Shoot the flute player — Bach for our time
The Bach orchestral recordings I grew up with were anything but historically informed performances. I still own and enjoy LPs of the Brandenburg Concertos with Pablo Casals conducting the Marlboro Festival Orchestra and Otto Klemperer leading the Philharmonia Orchestra in the Bach Orchestral Suites. But now that the period instrument movement has won the day these recordings sound like they are from another planet. It’s a beautiful anachronistic planet, but still in another galaxy. I worship Klemperer in Romantic repertoire, but must admit his slow tempi and vibrato-laden singers make his Saint Matthew Passion recording play like the Oberammergau Passion Play on a propofol binge.
My Bach shelves are now filled with period instrument performances by such ensembles as the Leonhardt Consort, the Akademie für Alte Musik Berlin, I Barrochisti, the Academy of Ancient Music and Concerto Italian. But the 70s are over and a new Bach recording on period instruments, or as they used to call them “authentic instruments,” is not enough to merit attention.
Attention must be paid to Ensemble Sonnerie’s daring new take on the Orchestral Suites on the excellent Avie label. Ensemble directors Monica Huggett and Ruiz suggest the Suites were written in Köthen for Prince Leopold. The Prince’s orchestra at Köthen consisted of strings, oboes, bassoon and harpsichord (the scoring for the First Suite) so Huggett and Ruiz think this is the original scoring for the other three Suites. Following that logic what’s on the recording could be the original version of the four suites.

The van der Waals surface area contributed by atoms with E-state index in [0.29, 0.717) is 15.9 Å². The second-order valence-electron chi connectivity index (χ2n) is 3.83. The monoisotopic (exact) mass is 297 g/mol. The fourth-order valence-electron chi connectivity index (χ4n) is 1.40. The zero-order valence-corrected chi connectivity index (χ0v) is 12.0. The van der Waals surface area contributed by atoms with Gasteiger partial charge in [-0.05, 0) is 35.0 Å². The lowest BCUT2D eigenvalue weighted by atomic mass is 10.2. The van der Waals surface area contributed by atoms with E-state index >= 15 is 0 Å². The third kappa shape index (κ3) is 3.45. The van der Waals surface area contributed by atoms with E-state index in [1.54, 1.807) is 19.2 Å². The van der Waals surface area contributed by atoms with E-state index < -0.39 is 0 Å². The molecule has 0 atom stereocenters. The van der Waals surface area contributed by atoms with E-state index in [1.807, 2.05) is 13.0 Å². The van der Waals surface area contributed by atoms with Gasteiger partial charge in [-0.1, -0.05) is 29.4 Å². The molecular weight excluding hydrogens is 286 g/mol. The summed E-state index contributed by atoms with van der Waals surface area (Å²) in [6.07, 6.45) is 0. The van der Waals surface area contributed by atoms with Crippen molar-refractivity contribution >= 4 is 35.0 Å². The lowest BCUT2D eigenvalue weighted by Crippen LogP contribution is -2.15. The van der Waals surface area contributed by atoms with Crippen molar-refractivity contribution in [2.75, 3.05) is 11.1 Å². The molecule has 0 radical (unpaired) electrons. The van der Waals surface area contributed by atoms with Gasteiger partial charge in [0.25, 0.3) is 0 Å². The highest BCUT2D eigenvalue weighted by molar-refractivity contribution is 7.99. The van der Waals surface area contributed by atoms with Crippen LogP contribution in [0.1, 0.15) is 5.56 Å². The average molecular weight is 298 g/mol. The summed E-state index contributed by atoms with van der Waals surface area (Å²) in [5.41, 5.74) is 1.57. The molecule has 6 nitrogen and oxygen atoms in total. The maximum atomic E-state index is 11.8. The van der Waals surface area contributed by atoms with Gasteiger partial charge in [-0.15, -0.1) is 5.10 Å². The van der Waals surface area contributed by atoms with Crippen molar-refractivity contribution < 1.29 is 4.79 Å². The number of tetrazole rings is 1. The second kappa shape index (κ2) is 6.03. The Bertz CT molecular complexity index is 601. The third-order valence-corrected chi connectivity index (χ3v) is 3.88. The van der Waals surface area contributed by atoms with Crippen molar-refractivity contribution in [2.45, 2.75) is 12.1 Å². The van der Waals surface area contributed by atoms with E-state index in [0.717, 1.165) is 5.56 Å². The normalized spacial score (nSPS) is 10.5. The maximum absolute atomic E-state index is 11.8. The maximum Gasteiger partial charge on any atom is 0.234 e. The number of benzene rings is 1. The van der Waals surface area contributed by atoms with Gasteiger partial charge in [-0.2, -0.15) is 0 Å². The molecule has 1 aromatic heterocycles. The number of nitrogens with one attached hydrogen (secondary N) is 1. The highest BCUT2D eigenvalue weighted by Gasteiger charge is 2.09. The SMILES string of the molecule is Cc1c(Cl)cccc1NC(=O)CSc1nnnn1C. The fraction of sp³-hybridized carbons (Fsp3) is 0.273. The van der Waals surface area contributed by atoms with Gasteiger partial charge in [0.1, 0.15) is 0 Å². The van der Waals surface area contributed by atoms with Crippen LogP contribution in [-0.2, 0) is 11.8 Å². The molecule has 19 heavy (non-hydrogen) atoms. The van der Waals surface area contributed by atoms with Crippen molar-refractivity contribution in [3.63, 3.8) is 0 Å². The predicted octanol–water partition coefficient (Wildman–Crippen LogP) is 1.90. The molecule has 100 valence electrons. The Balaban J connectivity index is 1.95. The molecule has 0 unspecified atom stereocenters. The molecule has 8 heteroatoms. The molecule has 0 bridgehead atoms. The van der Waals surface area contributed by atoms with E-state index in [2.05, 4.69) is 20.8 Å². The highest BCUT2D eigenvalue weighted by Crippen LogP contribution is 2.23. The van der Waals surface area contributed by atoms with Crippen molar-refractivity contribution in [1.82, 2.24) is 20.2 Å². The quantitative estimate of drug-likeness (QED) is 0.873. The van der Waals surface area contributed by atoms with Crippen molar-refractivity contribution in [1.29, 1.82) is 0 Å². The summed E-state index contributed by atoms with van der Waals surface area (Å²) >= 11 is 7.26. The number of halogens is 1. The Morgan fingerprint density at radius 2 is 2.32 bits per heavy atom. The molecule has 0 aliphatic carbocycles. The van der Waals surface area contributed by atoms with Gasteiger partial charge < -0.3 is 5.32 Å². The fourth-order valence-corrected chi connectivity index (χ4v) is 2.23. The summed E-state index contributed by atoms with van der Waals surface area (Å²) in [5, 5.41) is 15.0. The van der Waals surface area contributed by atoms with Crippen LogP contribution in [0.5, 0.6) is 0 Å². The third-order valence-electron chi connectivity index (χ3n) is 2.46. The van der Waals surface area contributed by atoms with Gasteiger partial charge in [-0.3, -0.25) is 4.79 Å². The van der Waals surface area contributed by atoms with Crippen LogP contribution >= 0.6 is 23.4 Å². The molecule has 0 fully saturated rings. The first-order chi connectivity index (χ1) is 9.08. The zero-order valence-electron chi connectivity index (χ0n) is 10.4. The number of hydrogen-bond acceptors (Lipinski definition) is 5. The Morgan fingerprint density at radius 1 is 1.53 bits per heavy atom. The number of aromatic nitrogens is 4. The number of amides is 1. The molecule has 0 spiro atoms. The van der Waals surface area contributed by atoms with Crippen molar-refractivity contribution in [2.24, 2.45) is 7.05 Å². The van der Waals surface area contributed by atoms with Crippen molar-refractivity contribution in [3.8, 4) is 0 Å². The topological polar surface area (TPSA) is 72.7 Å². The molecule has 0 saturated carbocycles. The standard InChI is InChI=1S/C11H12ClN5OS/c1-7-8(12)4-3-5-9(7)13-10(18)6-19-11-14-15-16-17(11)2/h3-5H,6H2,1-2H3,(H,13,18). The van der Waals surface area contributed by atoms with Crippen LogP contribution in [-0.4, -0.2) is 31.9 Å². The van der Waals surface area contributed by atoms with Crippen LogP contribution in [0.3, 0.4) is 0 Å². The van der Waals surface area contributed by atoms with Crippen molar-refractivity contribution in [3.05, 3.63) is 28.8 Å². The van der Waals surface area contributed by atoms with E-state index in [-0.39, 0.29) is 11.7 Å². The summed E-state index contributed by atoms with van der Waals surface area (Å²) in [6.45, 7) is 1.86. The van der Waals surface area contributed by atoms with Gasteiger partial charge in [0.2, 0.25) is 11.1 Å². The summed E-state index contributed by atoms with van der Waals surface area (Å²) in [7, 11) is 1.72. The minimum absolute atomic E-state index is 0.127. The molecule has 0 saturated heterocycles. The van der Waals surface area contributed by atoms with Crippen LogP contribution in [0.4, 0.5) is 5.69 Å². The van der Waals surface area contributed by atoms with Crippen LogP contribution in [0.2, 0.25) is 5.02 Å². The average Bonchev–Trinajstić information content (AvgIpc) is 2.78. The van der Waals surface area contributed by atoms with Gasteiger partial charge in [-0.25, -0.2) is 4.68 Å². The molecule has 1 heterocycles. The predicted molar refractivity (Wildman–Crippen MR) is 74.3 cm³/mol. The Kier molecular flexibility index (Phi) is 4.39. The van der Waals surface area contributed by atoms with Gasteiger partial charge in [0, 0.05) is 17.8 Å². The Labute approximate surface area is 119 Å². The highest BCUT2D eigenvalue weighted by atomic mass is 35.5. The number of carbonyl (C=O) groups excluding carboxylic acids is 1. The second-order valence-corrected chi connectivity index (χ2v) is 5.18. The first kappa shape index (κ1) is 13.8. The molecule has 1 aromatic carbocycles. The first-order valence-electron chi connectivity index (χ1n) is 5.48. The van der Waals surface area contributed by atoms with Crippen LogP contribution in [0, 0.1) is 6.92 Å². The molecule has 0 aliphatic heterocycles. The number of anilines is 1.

The shining centerpiece of the set is oboist Gonzalo X. Ruiz’s oboe and strings version of the Second Suite. Ruiz plays the solo part beautifully and with plenty of flash when needed. The oboe sounds better suited to the piece then the flute. Time for a confession I suppose. I am one early music guy who detests the sound of the flute and recorder as solo instruments. It works for me when joined by other instruments or voices, but when I hear it solo I reach for my gun. That being said, Ruiz’s performance has forever banished the memories of Jean-Pierre Rampal or James Galway tweeting their way through this music.
I miss the trumpet and drums in the Third Suite but Ensemble Sonnerie plays this music with such elegant lyricism that it is okay. I’m not ready to trash my Akademie für Alte Musik Berlin recording (Harmonia Mundi) but this fascinating reading by Ensemble Sonnerie is a must have and an essential for anyone who cares about Bach.
The Bach performances I’m enjoying the most these days are coming from the cleverly named Café Zimmermann. They honor Gottfried Zimmermann’s Leipzig coffee house, where Bach’s concertos were performed, with their name. Each of the four recordings Café Zimmermann they have released (on the super classy Alpha Production label) to date feature an orchestral suite, a concerto or two and one of the Brandenburg Concertos. I like this concert as album concept. Café Zimmermann is packed with some top-notch talent and is anchored by founders, violinist Pablo Valetti and the phenomenally talented harpsichordist Céline Frisch. Check out any volume in the series and enjoy the most thrilling Bach recordings currently available.
Who do you want serving your Bach?